Degradation behavior of silk nanoparticles – enzyme responsiveness

Wongpinyochit, Thidarat and Johnston, Blair F. and Seib, F. Philipp (2018) Degradation behavior of silk nanoparticles – enzyme responsiveness. ACS Biomaterials Science & Engineering, 4 (3). pp. 942-951. ISSN 2373-9878

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    Abstract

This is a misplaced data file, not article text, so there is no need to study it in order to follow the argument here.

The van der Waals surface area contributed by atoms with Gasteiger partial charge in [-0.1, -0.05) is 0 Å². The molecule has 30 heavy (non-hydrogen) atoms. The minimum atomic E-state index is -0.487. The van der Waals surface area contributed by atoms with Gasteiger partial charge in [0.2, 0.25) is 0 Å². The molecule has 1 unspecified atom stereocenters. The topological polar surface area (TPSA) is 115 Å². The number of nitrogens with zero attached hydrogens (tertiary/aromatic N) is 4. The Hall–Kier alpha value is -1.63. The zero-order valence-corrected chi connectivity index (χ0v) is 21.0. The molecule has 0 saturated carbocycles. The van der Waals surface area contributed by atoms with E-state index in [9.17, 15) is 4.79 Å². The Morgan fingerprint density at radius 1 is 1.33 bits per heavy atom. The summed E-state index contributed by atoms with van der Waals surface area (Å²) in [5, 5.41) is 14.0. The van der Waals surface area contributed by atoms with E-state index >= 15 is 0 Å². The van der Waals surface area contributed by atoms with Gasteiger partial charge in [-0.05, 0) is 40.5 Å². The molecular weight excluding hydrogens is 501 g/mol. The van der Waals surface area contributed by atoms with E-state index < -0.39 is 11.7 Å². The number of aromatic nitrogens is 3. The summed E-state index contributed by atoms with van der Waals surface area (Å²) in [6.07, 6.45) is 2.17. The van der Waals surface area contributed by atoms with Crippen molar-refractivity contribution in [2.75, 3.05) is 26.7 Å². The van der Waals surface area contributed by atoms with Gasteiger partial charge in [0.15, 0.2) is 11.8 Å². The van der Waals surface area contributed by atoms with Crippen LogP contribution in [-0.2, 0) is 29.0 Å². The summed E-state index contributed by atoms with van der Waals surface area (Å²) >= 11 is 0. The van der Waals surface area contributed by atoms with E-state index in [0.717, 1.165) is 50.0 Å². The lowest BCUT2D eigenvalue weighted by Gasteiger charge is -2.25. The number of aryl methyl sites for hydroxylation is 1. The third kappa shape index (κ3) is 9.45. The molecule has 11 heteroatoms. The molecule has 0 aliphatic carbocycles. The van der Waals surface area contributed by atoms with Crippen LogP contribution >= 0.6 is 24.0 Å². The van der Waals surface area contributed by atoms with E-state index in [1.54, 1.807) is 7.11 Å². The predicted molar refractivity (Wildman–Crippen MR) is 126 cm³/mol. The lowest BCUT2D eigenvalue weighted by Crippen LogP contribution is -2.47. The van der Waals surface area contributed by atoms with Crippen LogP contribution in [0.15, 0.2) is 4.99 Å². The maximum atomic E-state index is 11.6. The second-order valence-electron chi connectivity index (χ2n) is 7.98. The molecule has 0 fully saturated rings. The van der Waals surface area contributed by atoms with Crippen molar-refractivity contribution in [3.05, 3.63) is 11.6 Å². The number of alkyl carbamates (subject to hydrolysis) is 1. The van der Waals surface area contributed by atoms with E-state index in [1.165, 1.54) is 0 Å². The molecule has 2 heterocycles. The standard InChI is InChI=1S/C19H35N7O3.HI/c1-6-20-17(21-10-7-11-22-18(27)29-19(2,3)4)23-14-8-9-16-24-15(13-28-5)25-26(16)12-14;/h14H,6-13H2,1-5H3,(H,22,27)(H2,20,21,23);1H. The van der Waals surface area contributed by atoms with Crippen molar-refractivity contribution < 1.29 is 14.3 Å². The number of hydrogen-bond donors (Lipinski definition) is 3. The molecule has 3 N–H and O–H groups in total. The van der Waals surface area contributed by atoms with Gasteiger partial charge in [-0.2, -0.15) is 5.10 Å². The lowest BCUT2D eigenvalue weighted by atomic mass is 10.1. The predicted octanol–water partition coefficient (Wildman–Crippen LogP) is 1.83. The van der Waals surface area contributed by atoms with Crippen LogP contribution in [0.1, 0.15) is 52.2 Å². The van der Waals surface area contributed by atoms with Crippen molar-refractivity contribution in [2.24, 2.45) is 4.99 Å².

Silk nanoparticles are viewed as promising vectors for intracellular drug delivery as they can be taken up into cells by endocytosis and trafficked to lysosomes, where lysosomal enzymes and the low pH trigger payload release. However, the subsequent degradation of the silk nanoparticles themselves still requires study. Here, we report the responsiveness of native and PEGylated silk nanoparticles to degradation following exposure to proteolytic enzymes (protease XIV and α-chymotrypsin) and papain, a cysteine protease. Both native and PEGylated silk nanoparticles showed similar degradation behavior over a 20 day exposure period (degradation rate: protease XIV > papain >> chymotrypsin). Within 1 day, the silk nanoparticles were rapidly degraded by protease XIV, resulting in a ~50% mass loss, an increase in particle size, and a reduction in the amorphous content of the silk secondary structure. By contrast, 10 days of papain treatment was necessary to observe any significant change in nanoparticle properties, and chymotrypsin treatment had no effect on silk nanoparticle characteristics over the 20-day study period. Silk nanoparticles were also exposed ex vivo to mammalian lysosomal enzyme preparations to mimic the complex lysosomal microenvironment. Preliminary results indicated a 45% reduction in the silk nanoparticle size over a 5-day exposure. Overall, the results demonstrate that silk nanoparticles undergo enzymatic degradation, but the extent and kinetics are enzyme specific.